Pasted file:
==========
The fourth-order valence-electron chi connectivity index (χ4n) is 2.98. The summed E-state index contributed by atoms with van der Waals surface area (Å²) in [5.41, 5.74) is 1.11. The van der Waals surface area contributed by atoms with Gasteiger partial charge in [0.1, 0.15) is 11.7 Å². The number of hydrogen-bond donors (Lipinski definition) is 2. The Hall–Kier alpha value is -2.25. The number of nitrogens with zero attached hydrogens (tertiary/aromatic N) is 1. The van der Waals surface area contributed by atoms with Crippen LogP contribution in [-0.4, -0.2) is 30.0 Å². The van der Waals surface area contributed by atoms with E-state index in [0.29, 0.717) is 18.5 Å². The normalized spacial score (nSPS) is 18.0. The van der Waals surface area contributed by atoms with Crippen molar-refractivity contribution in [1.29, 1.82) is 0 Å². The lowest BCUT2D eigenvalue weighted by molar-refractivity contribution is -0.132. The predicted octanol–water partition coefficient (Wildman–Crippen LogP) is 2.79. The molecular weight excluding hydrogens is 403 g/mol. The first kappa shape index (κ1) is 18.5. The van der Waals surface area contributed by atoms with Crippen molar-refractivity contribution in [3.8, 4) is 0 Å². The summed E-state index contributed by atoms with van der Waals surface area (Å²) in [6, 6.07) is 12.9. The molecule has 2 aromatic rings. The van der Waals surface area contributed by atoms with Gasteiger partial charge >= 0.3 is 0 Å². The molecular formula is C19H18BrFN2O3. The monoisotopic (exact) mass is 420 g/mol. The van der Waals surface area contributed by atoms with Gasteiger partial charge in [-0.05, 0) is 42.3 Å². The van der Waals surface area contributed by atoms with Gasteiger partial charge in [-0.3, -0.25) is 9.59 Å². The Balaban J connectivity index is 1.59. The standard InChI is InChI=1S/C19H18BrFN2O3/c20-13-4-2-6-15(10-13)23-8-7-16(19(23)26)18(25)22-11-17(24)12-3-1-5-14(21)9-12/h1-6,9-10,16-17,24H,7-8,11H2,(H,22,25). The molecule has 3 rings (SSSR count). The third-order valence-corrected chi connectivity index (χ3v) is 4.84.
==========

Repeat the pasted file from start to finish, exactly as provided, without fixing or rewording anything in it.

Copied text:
The fourth-order valence-electron chi connectivity index (χ4n) is 2.98. The summed E-state index contributed by atoms with van der Waals surface area (Å²) in [5.41, 5.74) is 1.11. The van der Waals surface area contributed by atoms with Gasteiger partial charge in [0.1, 0.15) is 11.7 Å². The number of hydrogen-bond donors (Lipinski definition) is 2. The Hall–Kier alpha value is -2.25. The number of nitrogens with zero attached hydrogens (tertiary/aromatic N) is 1. The van der Waals surface area contributed by atoms with Crippen LogP contribution in [-0.4, -0.2) is 30.0 Å². The van der Waals surface area contributed by atoms with E-state index in [0.29, 0.717) is 18.5 Å². The normalized spacial score (nSPS) is 18.0. The van der Waals surface area contributed by atoms with Crippen molar-refractivity contribution in [1.29, 1.82) is 0 Å². The lowest BCUT2D eigenvalue weighted by molar-refractivity contribution is -0.132. The predicted octanol–water partition coefficient (Wildman–Crippen LogP) is 2.79. The molecular weight excluding hydrogens is 403 g/mol. The first kappa shape index (κ1) is 18.5. The van der Waals surface area contributed by atoms with Crippen molar-refractivity contribution in [3.8, 4) is 0 Å². The summed E-state index contributed by atoms with van der Waals surface area (Å²) in [6, 6.07) is 12.9. The molecule has 2 aromatic rings. The van der Waals surface area contributed by atoms with Gasteiger partial charge >= 0.3 is 0 Å². The molecular formula is C19H18BrFN2O3. The monoisotopic (exact) mass is 420 g/mol. The van der Waals surface area contributed by atoms with Gasteiger partial charge in [-0.05, 0) is 42.3 Å². The van der Waals surface area contributed by atoms with Gasteiger partial charge in [-0.3, -0.25) is 9.59 Å². The Balaban J connectivity index is 1.59. The standard InChI is InChI=1S/C19H18BrFN2O3/c20-13-4-2-6-15(10-13)23-8-7-16(19(23)26)18(25)22-11-17(24)12-3-1-5-14(21)9-12/h1-6,9-10,16-17,24H,7-8,11H2,(H,22,25). The molecule has 3 rings (SSSR count). The third-order valence-corrected chi connectivity index (χ3v) is 4.84.